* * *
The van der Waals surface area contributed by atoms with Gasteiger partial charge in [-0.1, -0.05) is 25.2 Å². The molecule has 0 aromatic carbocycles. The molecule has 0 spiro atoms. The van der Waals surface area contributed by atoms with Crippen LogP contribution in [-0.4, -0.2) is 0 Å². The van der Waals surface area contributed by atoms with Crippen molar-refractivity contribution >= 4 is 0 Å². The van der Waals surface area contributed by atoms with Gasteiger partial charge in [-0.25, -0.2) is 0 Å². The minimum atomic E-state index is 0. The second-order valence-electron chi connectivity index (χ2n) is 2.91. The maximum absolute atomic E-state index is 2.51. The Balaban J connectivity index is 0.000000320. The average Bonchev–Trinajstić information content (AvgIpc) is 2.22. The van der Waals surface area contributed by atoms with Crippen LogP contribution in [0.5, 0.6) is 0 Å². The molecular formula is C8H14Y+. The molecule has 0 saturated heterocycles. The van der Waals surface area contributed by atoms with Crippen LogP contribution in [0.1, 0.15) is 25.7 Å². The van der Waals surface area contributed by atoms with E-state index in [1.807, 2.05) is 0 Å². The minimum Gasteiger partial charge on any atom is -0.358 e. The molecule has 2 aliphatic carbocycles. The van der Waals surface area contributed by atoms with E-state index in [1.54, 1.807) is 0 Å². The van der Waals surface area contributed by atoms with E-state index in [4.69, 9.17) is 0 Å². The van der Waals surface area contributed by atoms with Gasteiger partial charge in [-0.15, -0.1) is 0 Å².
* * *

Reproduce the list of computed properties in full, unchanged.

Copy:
The van der Waals surface area contributed by atoms with Gasteiger partial charge in [-0.1, -0.05) is 25.2 Å². The molecule has 0 aromatic carbocycles. The molecule has 0 spiro atoms. The van der Waals surface area contributed by atoms with Crippen LogP contribution in [-0.4, -0.2) is 0 Å². The van der Waals surface area contributed by atoms with Crippen molar-refractivity contribution >= 4 is 0 Å². The van der Waals surface area contributed by atoms with Gasteiger partial charge in [-0.25, -0.2) is 0 Å². The minimum atomic E-state index is 0. The second-order valence-electron chi connectivity index (χ2n) is 2.91. The maximum absolute atomic E-state index is 2.51. The Balaban J connectivity index is 0.000000320. The average Bonchev–Trinajstić information content (AvgIpc) is 2.22. The van der Waals surface area contributed by atoms with Crippen LogP contribution in [0.5, 0.6) is 0 Å². The molecular formula is C8H14Y+. The molecule has 0 saturated heterocycles. The van der Waals surface area contributed by atoms with Crippen LogP contribution in [0.1, 0.15) is 25.7 Å². The van der Waals surface area contributed by atoms with E-state index in [1.807, 2.05) is 0 Å². The minimum Gasteiger partial charge on any atom is -0.358 e. The molecule has 2 aliphatic carbocycles. The van der Waals surface area contributed by atoms with E-state index in [1.54, 1.807) is 0 Å². The van der Waals surface area contributed by atoms with E-state index in [4.69, 9.17) is 0 Å². The van der Waals surface area contributed by atoms with Gasteiger partial charge in [-0.15, -0.1) is 0 Å².